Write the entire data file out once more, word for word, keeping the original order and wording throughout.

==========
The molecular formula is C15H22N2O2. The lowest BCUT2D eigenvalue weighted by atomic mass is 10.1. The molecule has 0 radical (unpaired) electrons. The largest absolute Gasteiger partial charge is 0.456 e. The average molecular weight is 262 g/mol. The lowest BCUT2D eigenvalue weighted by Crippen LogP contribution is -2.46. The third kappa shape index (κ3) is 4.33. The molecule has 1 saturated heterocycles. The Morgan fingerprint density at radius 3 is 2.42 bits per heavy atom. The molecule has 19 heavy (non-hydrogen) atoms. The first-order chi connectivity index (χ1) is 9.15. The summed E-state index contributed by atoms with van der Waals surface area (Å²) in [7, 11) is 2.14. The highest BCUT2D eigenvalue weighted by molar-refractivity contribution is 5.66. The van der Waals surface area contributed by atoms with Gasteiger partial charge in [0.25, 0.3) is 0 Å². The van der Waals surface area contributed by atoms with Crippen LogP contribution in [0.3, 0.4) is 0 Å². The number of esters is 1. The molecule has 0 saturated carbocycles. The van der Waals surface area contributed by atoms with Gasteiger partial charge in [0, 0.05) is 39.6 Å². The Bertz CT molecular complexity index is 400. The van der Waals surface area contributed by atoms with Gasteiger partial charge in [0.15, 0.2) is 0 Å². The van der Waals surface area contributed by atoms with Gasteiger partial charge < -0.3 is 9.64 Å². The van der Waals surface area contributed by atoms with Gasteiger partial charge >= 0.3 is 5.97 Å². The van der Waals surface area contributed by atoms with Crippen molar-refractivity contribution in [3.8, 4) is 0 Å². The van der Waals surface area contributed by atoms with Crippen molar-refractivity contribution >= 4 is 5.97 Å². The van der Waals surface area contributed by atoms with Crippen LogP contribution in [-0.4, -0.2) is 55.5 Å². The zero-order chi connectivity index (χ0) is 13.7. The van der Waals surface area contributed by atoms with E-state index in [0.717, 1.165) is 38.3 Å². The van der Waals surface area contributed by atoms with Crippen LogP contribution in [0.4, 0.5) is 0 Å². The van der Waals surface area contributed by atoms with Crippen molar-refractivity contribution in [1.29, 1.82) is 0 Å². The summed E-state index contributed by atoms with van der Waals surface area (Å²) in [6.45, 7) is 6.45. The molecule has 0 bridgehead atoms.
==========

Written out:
The molecular formula is C15H22N2O2. The lowest BCUT2D eigenvalue weighted by atomic mass is 10.1. The molecule has 0 radical (unpaired) electrons. The largest absolute Gasteiger partial charge is 0.456 e. The average molecular weight is 262 g/mol. The lowest BCUT2D eigenvalue weighted by Crippen LogP contribution is -2.46. The third kappa shape index (κ3) is 4.33. The molecule has 1 saturated heterocycles. The Morgan fingerprint density at radius 3 is 2.42 bits per heavy atom. The molecule has 19 heavy (non-hydrogen) atoms. The first-order chi connectivity index (χ1) is 9.15. The summed E-state index contributed by atoms with van der Waals surface area (Å²) in [7, 11) is 2.14. The highest BCUT2D eigenvalue weighted by molar-refractivity contribution is 5.66. The van der Waals surface area contributed by atoms with Gasteiger partial charge in [0.25, 0.3) is 0 Å². The van der Waals surface area contributed by atoms with Crippen LogP contribution in [0.3, 0.4) is 0 Å². The number of esters is 1. The molecule has 0 saturated carbocycles. The van der Waals surface area contributed by atoms with Gasteiger partial charge in [0, 0.05) is 39.6 Å². The Bertz CT molecular complexity index is 400. The van der Waals surface area contributed by atoms with Gasteiger partial charge in [0.15, 0.2) is 0 Å². The van der Waals surface area contributed by atoms with Gasteiger partial charge < -0.3 is 9.64 Å². The van der Waals surface area contributed by atoms with Gasteiger partial charge >= 0.3 is 5.97 Å². The van der Waals surface area contributed by atoms with Crippen molar-refractivity contribution in [3.8, 4) is 0 Å². The van der Waals surface area contributed by atoms with Crippen molar-refractivity contribution >= 4 is 5.97 Å². The van der Waals surface area contributed by atoms with Crippen LogP contribution in [-0.4, -0.2) is 55.5 Å². The zero-order chi connectivity index (χ0) is 13.7. The van der Waals surface area contributed by atoms with E-state index in [0.717, 1.165) is 38.3 Å². The van der Waals surface area contributed by atoms with Crippen LogP contribution in [0.4, 0.5) is 0 Å². The van der Waals surface area contributed by atoms with Crippen molar-refractivity contribution in [1.29, 1.82) is 0 Å². The summed E-state index contributed by atoms with van der Waals surface area (Å²) in [6.45, 7) is 6.45. The molecule has 0 bridgehead atoms.